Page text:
Administration officials who last week spoke of small steps toward a resumption of the six-party talks on nuclear disarmament said they expect all substantive contact with North Korea to be suspended during a period of mourning and internal upheaval.
No one knows how long this period will last. When Kim’s father and predecessor, Kim Il Sung, died in July 1994, three months of mourning passed before Pyongyang emerged to sign what was considered a breakthrough agreement to freeze construction of nuclear reactors in exchange for promised U.S. energy assistance.
That agreement fell apart in 2002, when North Korea startled U.S. negotiators by admitting that it had established a secret uranium-enrichment program, in violation of its commitment to forgo production of weapons-grade fuel.
Although Pyongyang conducted its first nuclear test in 2006, intelligence analysts remain uncertain about the basic features of the device. The uncertainty extends to the most fundamental aspects of the country’s nuclear program, which one North Korea expert described Monday as “a black hole.”
“I don’t think we even know whether they have a deployed capacity” of ready-to-use nuclear bombs, said Paul Stares, a northeast Asia expert with the Council on Foreign Relations. “As far as both the leadership chain of command, as well as the physical communications infrastructure, there’s next to nothing on that.”
Obtaining reliable intelligence about North Korea’s nuclear progress has been particularly difficult since 2003, when Kim Jong Il kicked U.N. nuclear inspectors out of the country. At the time, North Korea had enough plutonium, contained inside irradiated nuclear fuel rods, for five to eight nuclear bombs.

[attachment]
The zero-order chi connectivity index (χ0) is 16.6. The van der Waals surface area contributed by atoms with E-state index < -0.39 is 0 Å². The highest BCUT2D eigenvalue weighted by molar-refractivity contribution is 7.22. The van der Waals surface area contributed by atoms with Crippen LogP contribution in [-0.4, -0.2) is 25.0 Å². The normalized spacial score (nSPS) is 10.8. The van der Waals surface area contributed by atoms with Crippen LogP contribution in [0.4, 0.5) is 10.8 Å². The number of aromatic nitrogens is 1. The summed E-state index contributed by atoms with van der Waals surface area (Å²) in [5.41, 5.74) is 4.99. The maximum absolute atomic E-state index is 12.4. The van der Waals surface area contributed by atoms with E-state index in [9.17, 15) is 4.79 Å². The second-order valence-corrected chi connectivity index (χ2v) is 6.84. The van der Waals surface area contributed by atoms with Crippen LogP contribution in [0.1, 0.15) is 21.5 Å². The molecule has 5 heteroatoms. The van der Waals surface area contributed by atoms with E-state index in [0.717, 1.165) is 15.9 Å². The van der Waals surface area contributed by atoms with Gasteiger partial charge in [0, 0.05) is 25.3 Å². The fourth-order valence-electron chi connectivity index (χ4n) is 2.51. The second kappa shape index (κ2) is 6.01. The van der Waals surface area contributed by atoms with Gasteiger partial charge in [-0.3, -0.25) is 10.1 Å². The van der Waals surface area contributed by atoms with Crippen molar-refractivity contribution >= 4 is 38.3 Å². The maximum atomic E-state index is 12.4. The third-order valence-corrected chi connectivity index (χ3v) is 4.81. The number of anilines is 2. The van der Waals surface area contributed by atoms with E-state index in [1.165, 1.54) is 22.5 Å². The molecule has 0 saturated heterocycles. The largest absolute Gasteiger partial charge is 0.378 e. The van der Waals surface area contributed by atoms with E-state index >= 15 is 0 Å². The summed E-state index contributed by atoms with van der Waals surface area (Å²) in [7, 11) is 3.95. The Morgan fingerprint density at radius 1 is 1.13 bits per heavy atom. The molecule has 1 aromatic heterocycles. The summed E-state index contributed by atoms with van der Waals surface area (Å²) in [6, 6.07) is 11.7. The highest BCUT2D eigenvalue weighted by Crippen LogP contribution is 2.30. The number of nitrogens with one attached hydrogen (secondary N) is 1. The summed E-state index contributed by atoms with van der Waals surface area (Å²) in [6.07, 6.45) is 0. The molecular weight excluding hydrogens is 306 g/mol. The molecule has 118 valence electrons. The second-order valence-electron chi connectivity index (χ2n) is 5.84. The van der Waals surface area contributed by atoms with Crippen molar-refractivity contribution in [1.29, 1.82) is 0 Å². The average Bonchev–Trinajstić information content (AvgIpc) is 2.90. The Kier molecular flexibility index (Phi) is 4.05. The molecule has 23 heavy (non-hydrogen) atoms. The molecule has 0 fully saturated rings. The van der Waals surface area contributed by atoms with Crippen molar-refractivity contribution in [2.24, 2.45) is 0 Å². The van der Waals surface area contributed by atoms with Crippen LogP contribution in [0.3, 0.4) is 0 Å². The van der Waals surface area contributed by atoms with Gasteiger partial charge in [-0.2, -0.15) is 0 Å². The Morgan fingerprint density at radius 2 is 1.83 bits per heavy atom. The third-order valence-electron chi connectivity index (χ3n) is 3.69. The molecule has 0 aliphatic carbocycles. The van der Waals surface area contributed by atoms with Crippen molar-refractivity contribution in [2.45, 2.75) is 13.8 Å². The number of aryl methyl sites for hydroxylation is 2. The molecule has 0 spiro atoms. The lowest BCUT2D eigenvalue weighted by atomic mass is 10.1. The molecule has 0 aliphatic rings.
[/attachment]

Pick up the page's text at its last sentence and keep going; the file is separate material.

The scale of the country’s uranium program was largely unknown until last year, when a U.S. scientist was invited to tour a sprawling facility in Yongbyon province, 60 miles north of the capital.
The scientist, Siegfried S. Hecker of Stanford University, said afterward that he had expected to find an outmoded facility filled with obsolete equipment. Instead, he found a sleek, industrial-scale uranium-enrichment plant containing more than 2,000 centrifuges. Weapons experts estimate that the factory can produce enough enriched uranium for one nuclear weapon a year.
“Our jaws just dropped,” Hecker said later in describing the visit.
After a second nuclear test, in May 2009, North Korean news reports bragged of “leaping progress” in the nation’s nuclear efforts, suggesting to many experts that a third nuclear test might be in the works.
The Obama administration had been optimistic that talks over the past six months would bring North Korea back to the six-party talks, which were suspended three years ago. Initial steps included an announcement, under discussion this week, that the United States would begin shipping food aid to North Korea and resume a program to recover the remains of U.S. soldiers from the Korean War.
Those agreements were to lay the groundwork for a meeting between North Korea and the United States in Beijing, perhaps as early as Thursday, to discuss a suspension of North Korea’s uranium-enrichment program and perhaps would have led to resumption of the broader talks, which include South Korea, China, Japan and Russia.
Now, the senior official said, “I think there’s almost no chance that North Korean officials at that level would be doing anything but going into their mourning period.”
Staff writers Craig Whitlock, Greg Miller and David Nakamura contributed to this report.